Friday, 29 April 2011

London Road at the National, or, I see your violent fisherman and I raise you one serial killer

Some critics have expressed the view that this is subject matter that shouldn't work in musical form – that is the story of a serial killer. The obvious caveat to this is that Sondheim has dealt with a related subject brilliantly in Assassins. The more relevant caveat is that this show really isn't about the killer or his victims (except in one brief interlude in Act Two) but about the community in which they took place. As such apart from the discomforture of seeing certain aspects of human life on stage I didn't find the subject matter especially unsettling.

The defining quality of this show is the source of its material and the way the performers are required to deliver it. This is the first time I have experienced the approach of the Recorded Delivery Theatre Company of which Alecky Blythe is the Artistic Director and my overall feeling is that while there are effective aspects to it there are dangers of repetition which this show did not completely escape. I should note that it is the techniques of the company which are employed here. These are to go out into a community (in this case London Road, Ipswich) and record interviews. Performers are then required to reproduce as exactly as possible the speech patterns of, and exact text spoken by, the interviewees. On the face of it, as composer and lyricist Adam Cork notes in the programme, this might seem difficult to do with the addition of music but Cork actually finds a musical language (which we'll come back to) which successfully reflects Blythe's style.

The world into which we are taken is that of the London Road Neighbourhood Watch association, revitilised following the disruption to their community of the murders, as police and journalists swarm over the street. Normal access and services are disrupted, and one feels for the couple stuck next door to the house of the murderer – I can't have been the only homeowner in the audience contemplating the likely effect on the value of their house of such a circumstance. Nor is one kept from moments of cringing – at the AGM which begins the show, the chairman comments that the remnents of prostitution may have been pushed into a neighbouring street - “but we can't worry about that.” The faintly pushy, sometimes slightly desperate edge to the group events is similarly unsettling. Blythe and Cork, perhaps in a sense the residents themselves, also expose the darker sides of our natures from the comparatively obvious suggestion that an immigrant must be to blame, to the really unsettling cafe scene where two teenagers watch a set of single male patrons (one of whom with book, and overcoat not dissimilar to my own was particularly unnerving to watch) and ponder whether the murderer could be him.

Some critics have debated whether this is a play with music, or a musical. Actually for me the strongest influences were operatic. The ghost of Britten's Peter Grimes very definitely lurks – the London Road inhabitants become the Borough inhabitants of our times – nowhere more so than when the cast are transformed into a howling mob awaiting the arrival for trial of the unseen Steve Wright. Musically the influence is clearly minimalist, one thinks of John Adams's operas and Steve Reich's work for string quartet and tape, Different Trains. However, where those works score over this is that the invention and narrative are sustained. Often Blythe and Cork's numbers go on that tiniest bit too long, and particularly in the second half my engagement began to flag (one audience member tried to start applause before the final chorus which suggests I was not alone. A bit of judicious cutting would not go amiss. Having said that, that final chorus does remain in my mind (a paean to their revitilised gardens which now I think about it perhaps echoes Bernstein's finale to Candide).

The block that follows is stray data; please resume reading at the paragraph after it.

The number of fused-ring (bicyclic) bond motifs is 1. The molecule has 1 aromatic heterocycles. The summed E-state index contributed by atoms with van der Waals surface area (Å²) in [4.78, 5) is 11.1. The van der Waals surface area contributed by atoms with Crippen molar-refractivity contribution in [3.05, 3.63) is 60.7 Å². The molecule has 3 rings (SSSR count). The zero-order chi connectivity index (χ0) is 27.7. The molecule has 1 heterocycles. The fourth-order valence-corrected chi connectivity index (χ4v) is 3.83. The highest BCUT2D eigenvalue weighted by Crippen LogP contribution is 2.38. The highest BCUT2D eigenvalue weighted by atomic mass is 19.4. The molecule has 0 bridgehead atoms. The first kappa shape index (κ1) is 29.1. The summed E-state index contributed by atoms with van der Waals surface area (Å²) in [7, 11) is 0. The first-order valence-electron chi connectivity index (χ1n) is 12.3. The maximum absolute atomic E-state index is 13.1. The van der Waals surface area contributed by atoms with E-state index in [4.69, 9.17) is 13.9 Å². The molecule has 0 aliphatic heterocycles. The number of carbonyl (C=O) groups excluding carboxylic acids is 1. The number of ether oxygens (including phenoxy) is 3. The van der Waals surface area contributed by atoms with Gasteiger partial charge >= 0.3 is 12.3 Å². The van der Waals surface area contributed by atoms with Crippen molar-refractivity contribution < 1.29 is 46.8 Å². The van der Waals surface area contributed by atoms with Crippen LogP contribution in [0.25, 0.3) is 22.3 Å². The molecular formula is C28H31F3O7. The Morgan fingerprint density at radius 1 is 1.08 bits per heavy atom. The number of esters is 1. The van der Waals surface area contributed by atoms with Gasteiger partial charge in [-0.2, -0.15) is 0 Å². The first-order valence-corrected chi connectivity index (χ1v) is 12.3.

In terms of the cast this is a superb ensemble who not only have to perform the various central members of the Neighbourhood Watch but also an array of journalists (Michael Schaeffer's struggle with the fact that he can't use the word “semen” on a news broadcast before the watershed is particularly brilliant), prostitutes (the one scene where we see three of them soliciting is forcefully done though the pause before they say anything goes on too long) and other Ipswich inhabitants. One of the reasons I wanted to see this was that it includes Rosalie Craig (legendary music theatre performer of our times who I most recently saw in the Jermyn Street Theatre revival of Anyone Can Whistle), but while Craig is excellent, she is much more in a supporting role here. The central figure is Kate Fleetwood's Julie, a marvellous performance, while for sheer range and versatility I would also single our Nicola Sloane (whose characters range from prostitutes to mob old lady). They are well supported by the band under music director David Shrubsole.

This show also finally explains why people have been hiring Rufus Norris and Javier de Frutos, neither of whom have distinguished themselves in previous work of theirs I have seen. Here movement, unlike in other de Frutos efforts, is in perfect sympathy with text and music and crafts a number of arresting scenes – the most effective being the trapping of the cast on their sofas and armchairs in a web of police tape. Once again the intimacies of the Cottesloe are put to good use.

Overall then, I urge you not to be put off by the stylistic approach or the subject matter. Despite some shortcomings this is a powerful piece of theatre and should not be missed.

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